4. Defense in Width
The final Key Concept that I'll discuss in this article is "Defense in Width"...whether specifically defined in the OSSTMM v3 or not (I've only seen a couple of Chapters :) it's certainly implied from what I gather from associated presentation materials I've seen. This is another differentiator between the OSSTMM approach and others, and it's closely related to Critical Security Thinking.
"Defense in Depth" is another buzz-word used so often over the past decade, that we've forgotten what it means. Nowadays, its heavily used by vendors and resellers to sell another piece of gear to sit somewhere in your network to protect against even another buzz-word.
If you ask most people to define Defense in Depth, the answer would undoubtedly be "Multiple Layers of Defense, like an onion". The problem is that today's infrastructures in no way resemble an onion, so the approach is flawed in it's basic concept.
The concept of Defense in Width involves applying multiple controls (10 to be exact) over each vector or interaction, rather than viewing an enterprise as being protected by single layers which can be "peeled back". The goal is to assess each asset (port, IP address, application, whatever the scope definition is) against the 10 controls defined in the OSSTMM, and measure the deficiency (OpSec).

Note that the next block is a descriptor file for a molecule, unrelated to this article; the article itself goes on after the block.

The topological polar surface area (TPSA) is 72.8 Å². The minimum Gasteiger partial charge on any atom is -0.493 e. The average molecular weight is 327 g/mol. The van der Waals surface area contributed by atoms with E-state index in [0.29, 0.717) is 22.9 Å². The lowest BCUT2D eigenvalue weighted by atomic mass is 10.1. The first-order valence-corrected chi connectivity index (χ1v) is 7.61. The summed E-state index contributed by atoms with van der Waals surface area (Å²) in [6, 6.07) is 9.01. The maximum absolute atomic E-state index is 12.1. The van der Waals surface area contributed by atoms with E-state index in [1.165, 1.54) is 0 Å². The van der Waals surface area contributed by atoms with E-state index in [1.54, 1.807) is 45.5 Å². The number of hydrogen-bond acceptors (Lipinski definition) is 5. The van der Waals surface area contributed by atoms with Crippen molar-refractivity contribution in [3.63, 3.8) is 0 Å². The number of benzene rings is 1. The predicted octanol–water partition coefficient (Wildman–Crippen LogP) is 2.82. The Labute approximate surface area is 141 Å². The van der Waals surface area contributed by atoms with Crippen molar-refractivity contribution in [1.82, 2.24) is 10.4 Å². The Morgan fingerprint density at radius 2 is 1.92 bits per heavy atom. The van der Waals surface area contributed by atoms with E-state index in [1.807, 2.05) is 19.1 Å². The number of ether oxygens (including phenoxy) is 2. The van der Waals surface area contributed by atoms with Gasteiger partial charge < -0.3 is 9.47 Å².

As Pete Herzog explains: "The biggest difference is that DiD (Defense in Depth) requires the cooperation of the users to assure security is maintained and DiW (Defense in Width) does not. DiD is like the Witness Protection Program for networks where there are some Authentication controls and a lot of Privacy or Confidentiality controls but really it depends on the Witness to follow the rules of the program to stay safe. DiW is like the prison system for networks. All interactions to and from the inside are heavily piled with multiple controls of different types as well as the interactions between the prisoners and the guards. You see really the entire 10 controls applied across nearly all interactions. And when you don't, well, that's how problems happen in prisons."